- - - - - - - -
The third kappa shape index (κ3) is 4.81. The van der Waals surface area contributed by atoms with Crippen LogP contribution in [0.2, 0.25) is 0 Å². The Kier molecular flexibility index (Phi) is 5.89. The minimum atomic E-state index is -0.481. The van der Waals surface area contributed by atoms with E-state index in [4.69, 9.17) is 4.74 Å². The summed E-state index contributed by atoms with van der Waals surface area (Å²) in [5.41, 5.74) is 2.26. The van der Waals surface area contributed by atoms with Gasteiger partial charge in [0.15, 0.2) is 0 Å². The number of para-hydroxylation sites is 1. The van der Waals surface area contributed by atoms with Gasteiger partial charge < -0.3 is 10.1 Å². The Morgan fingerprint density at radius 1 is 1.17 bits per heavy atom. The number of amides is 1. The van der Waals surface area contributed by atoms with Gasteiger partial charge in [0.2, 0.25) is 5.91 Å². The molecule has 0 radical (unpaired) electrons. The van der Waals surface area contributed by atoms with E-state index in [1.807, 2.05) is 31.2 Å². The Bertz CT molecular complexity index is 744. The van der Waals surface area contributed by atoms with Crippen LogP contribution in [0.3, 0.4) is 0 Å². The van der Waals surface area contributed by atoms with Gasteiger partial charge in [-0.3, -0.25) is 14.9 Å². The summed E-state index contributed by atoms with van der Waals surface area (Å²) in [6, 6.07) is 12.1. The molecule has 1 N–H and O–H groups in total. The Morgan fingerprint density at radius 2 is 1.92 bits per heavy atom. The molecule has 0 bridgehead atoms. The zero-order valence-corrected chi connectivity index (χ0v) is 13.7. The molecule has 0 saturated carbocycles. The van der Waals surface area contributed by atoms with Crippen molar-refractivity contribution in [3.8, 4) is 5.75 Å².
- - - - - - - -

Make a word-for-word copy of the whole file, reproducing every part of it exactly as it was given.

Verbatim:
The third kappa shape index (κ3) is 4.81. The van der Waals surface area contributed by atoms with Crippen LogP contribution in [0.2, 0.25) is 0 Å². The Kier molecular flexibility index (Phi) is 5.89. The minimum atomic E-state index is -0.481. The van der Waals surface area contributed by atoms with E-state index in [4.69, 9.17) is 4.74 Å². The summed E-state index contributed by atoms with van der Waals surface area (Å²) in [5.41, 5.74) is 2.26. The van der Waals surface area contributed by atoms with Gasteiger partial charge in [0.15, 0.2) is 0 Å². The number of para-hydroxylation sites is 1. The van der Waals surface area contributed by atoms with Gasteiger partial charge < -0.3 is 10.1 Å². The Morgan fingerprint density at radius 1 is 1.17 bits per heavy atom. The number of amides is 1. The van der Waals surface area contributed by atoms with Gasteiger partial charge in [0.2, 0.25) is 5.91 Å². The molecule has 0 radical (unpaired) electrons. The van der Waals surface area contributed by atoms with E-state index in [1.807, 2.05) is 31.2 Å². The Bertz CT molecular complexity index is 744. The van der Waals surface area contributed by atoms with Crippen LogP contribution in [0.3, 0.4) is 0 Å². The van der Waals surface area contributed by atoms with Gasteiger partial charge in [-0.3, -0.25) is 14.9 Å². The summed E-state index contributed by atoms with van der Waals surface area (Å²) in [6, 6.07) is 12.1. The molecule has 1 N–H and O–H groups in total. The Morgan fingerprint density at radius 2 is 1.92 bits per heavy atom. The molecule has 0 bridgehead atoms. The zero-order valence-corrected chi connectivity index (χ0v) is 13.7. The molecule has 0 saturated carbocycles. The van der Waals surface area contributed by atoms with Crippen molar-refractivity contribution in [3.8, 4) is 5.75 Å².